How should traders respond to the restructuring of Google?
Google (GOOG) has announced that Alphabet will be the new holding company and Google will be a component of the bigger company. This has broad implications for traders. Will the shift of focus lead to new trading opportunities?
Google now falls under holding company Alphabet
The new Chief Executive Officer of Google, Sundar Pinchal, is in an envious position following a restructuring announcement by the company on Monday 10 August. As is so often the case with company restructuring (Hewlett-Packard is a case in point), it takes place to enable certain core components to operate independently yet synergistically as part of a greater holding company.
The rebranding of Google marks an important structural change because it means that Google is no longer front and centre of all operations – it is now part and parcel of a much larger holding company known as Alphabet. As such, Google will be a subsidiary of Alphabet. Many other companies will comprise Alphabet including numerous project concepts and experimental concepts.
The other projects that are now under the Alphabet holding company include Google X, Capital and Venture Programs, Fiber, Nest and Calico. As for Google, the following components will fall under its banner: YouTube, Search, Chrome, Maps, Apps, Ads and Android.
What does this all mean for traders?
For one thing, it means that there is plenty of additional investment potential available within Alphabet. Previously, the founders of Google (Paige and Brin) focused all their energy on Google alone. But now that there is a new CEO at Google, Paige and Brin can focus their creative efforts elsewhere.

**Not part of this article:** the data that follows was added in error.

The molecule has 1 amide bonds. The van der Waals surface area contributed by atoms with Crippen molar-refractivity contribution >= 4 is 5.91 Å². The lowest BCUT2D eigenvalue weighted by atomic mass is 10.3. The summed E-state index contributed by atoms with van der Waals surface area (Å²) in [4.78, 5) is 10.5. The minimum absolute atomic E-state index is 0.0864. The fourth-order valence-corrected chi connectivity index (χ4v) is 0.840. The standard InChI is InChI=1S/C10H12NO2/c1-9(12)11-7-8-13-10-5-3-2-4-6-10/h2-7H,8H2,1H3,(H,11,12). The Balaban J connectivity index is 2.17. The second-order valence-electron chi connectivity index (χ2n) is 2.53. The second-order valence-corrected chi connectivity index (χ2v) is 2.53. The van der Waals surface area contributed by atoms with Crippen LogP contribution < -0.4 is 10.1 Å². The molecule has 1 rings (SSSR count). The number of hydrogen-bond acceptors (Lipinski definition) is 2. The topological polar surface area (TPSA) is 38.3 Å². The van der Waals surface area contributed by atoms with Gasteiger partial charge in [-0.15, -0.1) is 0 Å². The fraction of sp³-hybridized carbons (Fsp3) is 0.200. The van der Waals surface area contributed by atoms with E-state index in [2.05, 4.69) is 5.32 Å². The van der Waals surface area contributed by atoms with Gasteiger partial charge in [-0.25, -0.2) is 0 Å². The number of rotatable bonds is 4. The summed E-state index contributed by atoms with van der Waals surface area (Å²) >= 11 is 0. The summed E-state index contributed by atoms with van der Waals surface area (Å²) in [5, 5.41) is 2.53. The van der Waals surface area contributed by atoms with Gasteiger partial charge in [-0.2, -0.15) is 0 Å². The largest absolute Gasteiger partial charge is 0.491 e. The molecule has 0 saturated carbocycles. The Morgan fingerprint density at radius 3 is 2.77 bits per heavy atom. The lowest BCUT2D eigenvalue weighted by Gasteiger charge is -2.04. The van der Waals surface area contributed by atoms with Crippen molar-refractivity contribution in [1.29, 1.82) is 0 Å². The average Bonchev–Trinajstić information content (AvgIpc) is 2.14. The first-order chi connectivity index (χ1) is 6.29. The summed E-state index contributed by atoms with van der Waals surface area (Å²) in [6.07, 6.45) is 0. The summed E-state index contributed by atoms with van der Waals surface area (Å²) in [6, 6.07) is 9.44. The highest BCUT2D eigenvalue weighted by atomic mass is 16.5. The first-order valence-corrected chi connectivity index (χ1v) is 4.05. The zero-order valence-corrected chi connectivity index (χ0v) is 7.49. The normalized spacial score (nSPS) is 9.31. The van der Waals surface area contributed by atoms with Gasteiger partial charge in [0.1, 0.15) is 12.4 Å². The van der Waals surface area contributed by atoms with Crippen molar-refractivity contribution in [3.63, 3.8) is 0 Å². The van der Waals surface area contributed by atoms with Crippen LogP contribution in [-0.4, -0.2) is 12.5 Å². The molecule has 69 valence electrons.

Google is currently trading at $660.90 per share on the Nasdaq (end of 19.8.15). While no underlying difference in the valuation of the stock is likely to occur, the complete restructuring of the company allows for enhanced growth opportunities. The move to establish Alphabet is an effort to allow the founders to focus on other business aspects while leaving the successful Google brand in the competent hands of its CEO. The focal point of Google is no longer on exploratory concepts, but rather on its successful business operations. All of the companies operating under the Alphabet banner will have autonomy to produce their own brands, under the synergistic umbrella of the holding company.
As far as day-to-day operations of Google software, Android and other related products, everything remains as is. There are no plans in the pipeline for any changes to the services offered by Google or the products it provides. However if you were able to cash in on this early, you would have seen a 7% increase in Google stock, spiking to over $700 in the after-hours trading session.
Will we see an increase in overall profitability?
The most important component of the restructuring plan is that there will be greater transparency for individual business units. Alphabet business units will now be subject to checks and balances and the profitability of each of these units will be measurable for internal purposes and investment reasons alike.
Individual business units will be able to form companies if they become successful and this will lead to additional trading opportunities. It’s all being done in an effort to keep expenses under control, and this will ultimately result in a higher share price for the company, all things being equal.
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